Infectious mononucleosis, colloquially referred to as “mono,” is a benign infection characterized by fever, swollen lymph nodes and fatigue that may continue for weeks or months. It is also known as “the kissing disease” since it’s primarily transmitted through saliva, according to the National Institutes of Health. It can also spread through shared utensils and aerosol droplets from coughing and sneezing. The infection is most common in people between the ages of 10 to 30.
Infectious mononucleosis is usually caused by the Epstein-Barr virus, which infects the majority of the human population and establishes lifelong persistence in immune cells. However, only 35 to 50 percent of people infected with the virus will develop infectious mononucleosis, according to the Centers for Disease Control and Prevention.
The three classical symptoms of infectious mononucleosis are fever, sore throat, and swollen lymph glands, according to the CDC. Although it could further develop into swollen spleen, hepatitis, jaundice and, rarely, inflammation of the heart (myocarditis), infectious mononucleosis is almost never fatal.
Fatigue is a common complaint among mononucleosis patients. A 2006 British study examined the medical records of 1,438 patients and found that they are four times more likely to feel fatigued after infectious mononucleosis and the feeling usually lasts about eight weeks for most patients. Chronic fatigue, however, is a far less common side effect, with only 2 percent of the patients in the study still diagnosed with fatigue a year later.
Diagnosis & Tests
A patient’s medical history, in addition to a white blood cell count or antibody tests, should be able to confirm diagnosis, according to the NIH. A rapid test for strep throat may be performed since streptococcal infection occasionally accompanies the sore throat of infectious mononucleosis.
Though physicians may try to feel for signs of an enlarged spleen during physical examinations, the practice is only 27 to 58 percent accurate at detecting a truly enlarged spleen, according to a 2004 article in the journal American Family Physician. Therefore, the inability to feel an enlarged spleen should not be used to dismiss the likelihood of infectious mononucleosis.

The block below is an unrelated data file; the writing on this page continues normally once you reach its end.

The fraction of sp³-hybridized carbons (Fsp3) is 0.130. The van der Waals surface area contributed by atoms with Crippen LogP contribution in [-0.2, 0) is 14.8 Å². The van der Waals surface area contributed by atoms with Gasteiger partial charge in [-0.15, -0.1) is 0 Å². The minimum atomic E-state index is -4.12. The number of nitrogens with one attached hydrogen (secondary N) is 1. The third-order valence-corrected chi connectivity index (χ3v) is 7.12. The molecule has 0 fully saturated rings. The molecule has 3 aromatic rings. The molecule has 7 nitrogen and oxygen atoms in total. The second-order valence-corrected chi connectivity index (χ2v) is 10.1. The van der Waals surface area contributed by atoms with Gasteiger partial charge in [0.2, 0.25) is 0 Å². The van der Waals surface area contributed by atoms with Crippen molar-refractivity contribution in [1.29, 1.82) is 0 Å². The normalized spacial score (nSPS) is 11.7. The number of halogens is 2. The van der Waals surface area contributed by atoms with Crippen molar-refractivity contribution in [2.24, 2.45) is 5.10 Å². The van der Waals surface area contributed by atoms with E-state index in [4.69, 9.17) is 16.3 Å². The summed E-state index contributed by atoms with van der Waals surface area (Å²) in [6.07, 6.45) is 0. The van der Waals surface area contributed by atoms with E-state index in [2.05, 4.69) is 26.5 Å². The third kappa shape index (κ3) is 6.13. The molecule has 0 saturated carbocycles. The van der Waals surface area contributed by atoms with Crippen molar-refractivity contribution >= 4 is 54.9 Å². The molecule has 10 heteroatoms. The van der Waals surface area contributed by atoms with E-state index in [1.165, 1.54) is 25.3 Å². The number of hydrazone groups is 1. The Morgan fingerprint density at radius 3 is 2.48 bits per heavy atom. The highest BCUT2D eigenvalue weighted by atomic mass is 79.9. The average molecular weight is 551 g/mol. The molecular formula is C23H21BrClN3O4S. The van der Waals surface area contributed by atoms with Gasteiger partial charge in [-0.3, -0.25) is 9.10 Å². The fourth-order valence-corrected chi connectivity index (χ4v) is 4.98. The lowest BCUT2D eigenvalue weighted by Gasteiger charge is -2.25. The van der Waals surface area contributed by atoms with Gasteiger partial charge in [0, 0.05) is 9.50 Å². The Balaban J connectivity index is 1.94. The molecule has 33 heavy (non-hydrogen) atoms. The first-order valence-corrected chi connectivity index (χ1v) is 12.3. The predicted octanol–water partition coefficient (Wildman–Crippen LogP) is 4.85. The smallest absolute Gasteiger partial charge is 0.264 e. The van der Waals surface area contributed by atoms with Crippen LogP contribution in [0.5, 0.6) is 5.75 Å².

Although spontaneous splenic rupture is a rare complication and it’s estimated to occur in 0.1 to 0.5 percent of mononucleosis cases, it is still a serious concern, according to a 2007 article in the journal Pediatrics. The spleen is vulnerable to ruptures within the first three to four weeks of symptoms, independent of spleen size, according to a 2008article written for the American Medical Society for Sports Medicine. Therefore, athletes should resume only light, non-contact activities after three weeks of symptoms, and delay contact sports for as long as seven weeks or more, depending on the type of sports. Activities associated with abdominal exertion, such as rowing or weightlifting, should merit extra considerations, according to the article.
Some studies suggested that acute infectious mononucleosis and Epstein-Barr virus may permanently alter or impair the immune response. A 2007 Danish study looked at the possible correlation between multiple sclerosis and infectious mononucleosis and found there’s a two-fold increase in multiple sclerosis risk for those who had been infected with mononucleosis. However, the study also points out that more than 90 percent of healthy adults are infected with Epstein-Barr virus — a number far below the number of people with multiple sclerosis — and therefore infection alone is clearly not enough to cause multiple sclerosis. More studies will be needed to untangle this correlation.
Most treatments for infectious mononucleosis aim to reduce symptoms. Sore throat can be relieved with salt-water gargles, throat lozenges and anesthetic sprays. Patients who want to take painkillers, however, should avoid acetaminophen (such as Tylenol) to avoid stressing out the liver, according to the American Medical Society for Sports Medicine article. Corticosteroids may be helpful in treating complications such as severe swelling of throat and tonsils.
Although infectious mononucleosis is caused by a virus, antiviral drugs such as acyclovir (also known as Zovirax), have not shown to be particularly effective. A meta-analysis of five randomized controlled trials involving 339 patients failed to see significant benefits of the drug compared to placebo. Antibiotics may be used if the patient also has strep throat, according to the Mayo Clinic, though ampicillin or amoxicillin could result in rashes.
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